Foreign portfolio investors (FPIs) have remained net buyers in Indian stock markets for the third straight month, data from the National Securities Depository (NSDL) revealed.
FPIs bought Indian stocks worth Rs 37,317 crore so far in the month of May. In March and April, they bought Rs 7,936 crore and Rs 11,631 crore worth of assets, respectively.
The recent banking crisis in the US following the collapse of Silicon Valley Bank in early March and the relatively strong economic outlook for India seemed to have made renewed appetite for domestic stocks.
One of the most prominent lenders in the world of technology startups, Silicon Valley Bank, which had been struggling, collapsed on March 10, after a run on the bank by the depositors. Its closure led to a contagion effect and the subsequent shutting down of other banks.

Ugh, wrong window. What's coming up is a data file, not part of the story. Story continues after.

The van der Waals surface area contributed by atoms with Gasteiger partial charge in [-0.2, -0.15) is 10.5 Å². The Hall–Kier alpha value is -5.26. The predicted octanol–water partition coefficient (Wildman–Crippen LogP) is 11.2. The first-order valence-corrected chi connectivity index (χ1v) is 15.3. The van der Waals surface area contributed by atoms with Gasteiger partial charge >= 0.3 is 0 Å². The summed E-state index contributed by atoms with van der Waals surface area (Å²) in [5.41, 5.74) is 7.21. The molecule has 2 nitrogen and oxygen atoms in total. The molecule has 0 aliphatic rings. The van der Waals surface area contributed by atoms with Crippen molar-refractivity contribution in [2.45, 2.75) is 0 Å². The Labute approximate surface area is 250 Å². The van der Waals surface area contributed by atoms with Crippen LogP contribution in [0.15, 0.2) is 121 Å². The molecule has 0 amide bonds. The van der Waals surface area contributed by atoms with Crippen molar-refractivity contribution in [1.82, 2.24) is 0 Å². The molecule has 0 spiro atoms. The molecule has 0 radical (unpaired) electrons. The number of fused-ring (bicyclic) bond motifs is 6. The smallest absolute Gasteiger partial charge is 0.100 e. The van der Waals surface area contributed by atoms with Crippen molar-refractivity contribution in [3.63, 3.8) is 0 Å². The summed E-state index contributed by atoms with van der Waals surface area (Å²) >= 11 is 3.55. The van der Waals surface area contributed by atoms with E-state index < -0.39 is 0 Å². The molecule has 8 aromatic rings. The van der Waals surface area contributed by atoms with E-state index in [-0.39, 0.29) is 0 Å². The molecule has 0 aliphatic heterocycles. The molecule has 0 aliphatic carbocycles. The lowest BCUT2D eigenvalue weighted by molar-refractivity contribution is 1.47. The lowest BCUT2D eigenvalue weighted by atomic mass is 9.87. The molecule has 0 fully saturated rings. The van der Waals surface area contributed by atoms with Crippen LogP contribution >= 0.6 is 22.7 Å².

In January and February, FPIs sold equities worth Rs 28,852 crore and Rs 5,294 crore, respectively. NSDL data showed. Foreign investors were apparently cautious amid risks from the then volatility in Indian stock markets.
Barring some exceptions, foreign portfolio investors (FPIs) had been selling equities in the Indian markets for over a year, which started in October 2021 for various reasons.
Tightening monetary policy in advanced economies including rising demand for dollar-denominated commodities, and strength in the US dollar had then triggered a consistent outflow of funds from Indian markets. Investors typically prefer stable markets in times of high market uncertainty.
In 2022, foreign portfolio investors sold Rs 121,439 crore worth of stocks in India on a cumulative basis, the historical data available on the NSDL website showed.